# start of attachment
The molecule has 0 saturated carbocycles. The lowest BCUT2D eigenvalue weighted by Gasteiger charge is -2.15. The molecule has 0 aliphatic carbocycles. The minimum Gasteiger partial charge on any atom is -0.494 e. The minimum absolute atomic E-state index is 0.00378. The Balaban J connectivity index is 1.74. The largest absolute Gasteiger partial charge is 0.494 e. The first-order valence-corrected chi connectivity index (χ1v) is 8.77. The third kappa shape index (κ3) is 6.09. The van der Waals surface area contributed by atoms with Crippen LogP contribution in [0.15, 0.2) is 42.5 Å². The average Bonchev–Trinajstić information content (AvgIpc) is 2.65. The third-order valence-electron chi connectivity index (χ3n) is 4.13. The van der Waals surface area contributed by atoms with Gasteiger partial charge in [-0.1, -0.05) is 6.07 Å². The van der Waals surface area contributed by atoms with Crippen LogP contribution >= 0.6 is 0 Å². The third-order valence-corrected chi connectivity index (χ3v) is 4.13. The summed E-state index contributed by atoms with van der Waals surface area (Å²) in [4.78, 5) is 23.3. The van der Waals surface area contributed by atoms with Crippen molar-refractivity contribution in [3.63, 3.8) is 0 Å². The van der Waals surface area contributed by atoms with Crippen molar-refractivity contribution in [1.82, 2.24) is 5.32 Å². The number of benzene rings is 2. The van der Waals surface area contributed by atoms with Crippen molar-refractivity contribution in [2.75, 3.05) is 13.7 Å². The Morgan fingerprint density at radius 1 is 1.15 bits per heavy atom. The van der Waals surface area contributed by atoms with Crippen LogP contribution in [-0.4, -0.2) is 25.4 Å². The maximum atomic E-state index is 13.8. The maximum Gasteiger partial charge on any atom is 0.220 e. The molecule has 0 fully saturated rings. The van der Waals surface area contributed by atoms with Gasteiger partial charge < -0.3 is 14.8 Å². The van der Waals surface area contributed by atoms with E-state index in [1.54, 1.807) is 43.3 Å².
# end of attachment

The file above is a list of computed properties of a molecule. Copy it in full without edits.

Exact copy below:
The molecule has 0 saturated carbocycles. The lowest BCUT2D eigenvalue weighted by Gasteiger charge is -2.15. The molecule has 0 aliphatic carbocycles. The minimum Gasteiger partial charge on any atom is -0.494 e. The minimum absolute atomic E-state index is 0.00378. The Balaban J connectivity index is 1.74. The largest absolute Gasteiger partial charge is 0.494 e. The first-order valence-corrected chi connectivity index (χ1v) is 8.77. The third kappa shape index (κ3) is 6.09. The van der Waals surface area contributed by atoms with Crippen LogP contribution in [0.15, 0.2) is 42.5 Å². The average Bonchev–Trinajstić information content (AvgIpc) is 2.65. The third-order valence-electron chi connectivity index (χ3n) is 4.13. The van der Waals surface area contributed by atoms with Gasteiger partial charge in [-0.1, -0.05) is 6.07 Å². The van der Waals surface area contributed by atoms with Crippen LogP contribution >= 0.6 is 0 Å². The third-order valence-corrected chi connectivity index (χ3v) is 4.13. The summed E-state index contributed by atoms with van der Waals surface area (Å²) in [4.78, 5) is 23.3. The van der Waals surface area contributed by atoms with Crippen molar-refractivity contribution in [3.63, 3.8) is 0 Å². The van der Waals surface area contributed by atoms with Crippen molar-refractivity contribution in [1.82, 2.24) is 5.32 Å². The number of benzene rings is 2. The van der Waals surface area contributed by atoms with Crippen molar-refractivity contribution in [2.75, 3.05) is 13.7 Å². The Morgan fingerprint density at radius 1 is 1.15 bits per heavy atom. The van der Waals surface area contributed by atoms with Crippen LogP contribution in [-0.4, -0.2) is 25.4 Å². The maximum atomic E-state index is 13.8. The maximum Gasteiger partial charge on any atom is 0.220 e. The molecule has 0 fully saturated rings. The van der Waals surface area contributed by atoms with Gasteiger partial charge < -0.3 is 14.8 Å². The van der Waals surface area contributed by atoms with E-state index in [1.54, 1.807) is 43.3 Å².